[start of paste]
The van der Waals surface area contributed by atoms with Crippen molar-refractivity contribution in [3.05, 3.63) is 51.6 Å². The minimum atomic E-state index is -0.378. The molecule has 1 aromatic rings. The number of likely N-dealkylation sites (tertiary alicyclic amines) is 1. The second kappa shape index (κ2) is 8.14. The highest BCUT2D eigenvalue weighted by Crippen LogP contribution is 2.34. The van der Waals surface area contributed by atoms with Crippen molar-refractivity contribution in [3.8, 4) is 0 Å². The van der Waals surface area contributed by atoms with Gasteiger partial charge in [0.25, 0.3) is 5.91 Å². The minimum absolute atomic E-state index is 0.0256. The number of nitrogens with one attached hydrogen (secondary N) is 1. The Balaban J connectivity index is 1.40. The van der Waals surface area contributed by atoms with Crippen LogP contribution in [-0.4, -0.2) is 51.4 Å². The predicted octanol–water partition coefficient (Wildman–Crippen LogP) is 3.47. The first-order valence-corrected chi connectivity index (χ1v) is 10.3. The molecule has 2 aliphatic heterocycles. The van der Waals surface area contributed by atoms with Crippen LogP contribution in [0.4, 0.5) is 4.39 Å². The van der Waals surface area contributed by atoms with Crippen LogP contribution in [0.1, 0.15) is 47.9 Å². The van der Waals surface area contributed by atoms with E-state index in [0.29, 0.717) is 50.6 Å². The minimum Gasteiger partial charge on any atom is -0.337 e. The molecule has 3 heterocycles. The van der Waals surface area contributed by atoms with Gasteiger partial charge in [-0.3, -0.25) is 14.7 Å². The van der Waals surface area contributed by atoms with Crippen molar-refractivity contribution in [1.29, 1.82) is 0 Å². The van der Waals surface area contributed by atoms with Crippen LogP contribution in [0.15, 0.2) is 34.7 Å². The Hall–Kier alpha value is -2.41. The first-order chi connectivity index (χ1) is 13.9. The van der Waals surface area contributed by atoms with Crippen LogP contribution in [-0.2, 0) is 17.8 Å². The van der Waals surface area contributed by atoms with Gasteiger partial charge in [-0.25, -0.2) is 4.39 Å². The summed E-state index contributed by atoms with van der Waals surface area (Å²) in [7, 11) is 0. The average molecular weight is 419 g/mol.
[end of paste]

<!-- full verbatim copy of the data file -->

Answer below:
The van der Waals surface area contributed by atoms with Crippen molar-refractivity contribution in [3.05, 3.63) is 51.6 Å². The minimum atomic E-state index is -0.378. The molecule has 1 aromatic rings. The number of likely N-dealkylation sites (tertiary alicyclic amines) is 1. The second kappa shape index (κ2) is 8.14. The highest BCUT2D eigenvalue weighted by Crippen LogP contribution is 2.34. The van der Waals surface area contributed by atoms with Crippen molar-refractivity contribution in [3.8, 4) is 0 Å². The van der Waals surface area contributed by atoms with Gasteiger partial charge in [0.25, 0.3) is 5.91 Å². The minimum absolute atomic E-state index is 0.0256. The number of nitrogens with one attached hydrogen (secondary N) is 1. The Balaban J connectivity index is 1.40. The van der Waals surface area contributed by atoms with Crippen LogP contribution in [-0.4, -0.2) is 51.4 Å². The predicted octanol–water partition coefficient (Wildman–Crippen LogP) is 3.47. The first-order valence-corrected chi connectivity index (χ1v) is 10.3. The molecule has 2 aliphatic heterocycles. The van der Waals surface area contributed by atoms with Crippen LogP contribution in [0.4, 0.5) is 4.39 Å². The van der Waals surface area contributed by atoms with Crippen LogP contribution in [0.1, 0.15) is 47.9 Å². The van der Waals surface area contributed by atoms with E-state index in [0.29, 0.717) is 50.6 Å². The minimum Gasteiger partial charge on any atom is -0.337 e. The molecule has 3 heterocycles. The van der Waals surface area contributed by atoms with Gasteiger partial charge in [-0.3, -0.25) is 14.7 Å². The van der Waals surface area contributed by atoms with Crippen molar-refractivity contribution in [1.29, 1.82) is 0 Å². The van der Waals surface area contributed by atoms with Crippen LogP contribution in [0.15, 0.2) is 34.7 Å². The Hall–Kier alpha value is -2.41. The first-order chi connectivity index (χ1) is 13.9. The van der Waals surface area contributed by atoms with Crippen LogP contribution in [-0.2, 0) is 17.8 Å². The van der Waals surface area contributed by atoms with Gasteiger partial charge in [-0.25, -0.2) is 4.39 Å². The summed E-state index contributed by atoms with van der Waals surface area (Å²) in [7, 11) is 0. The average molecular weight is 419 g/mol.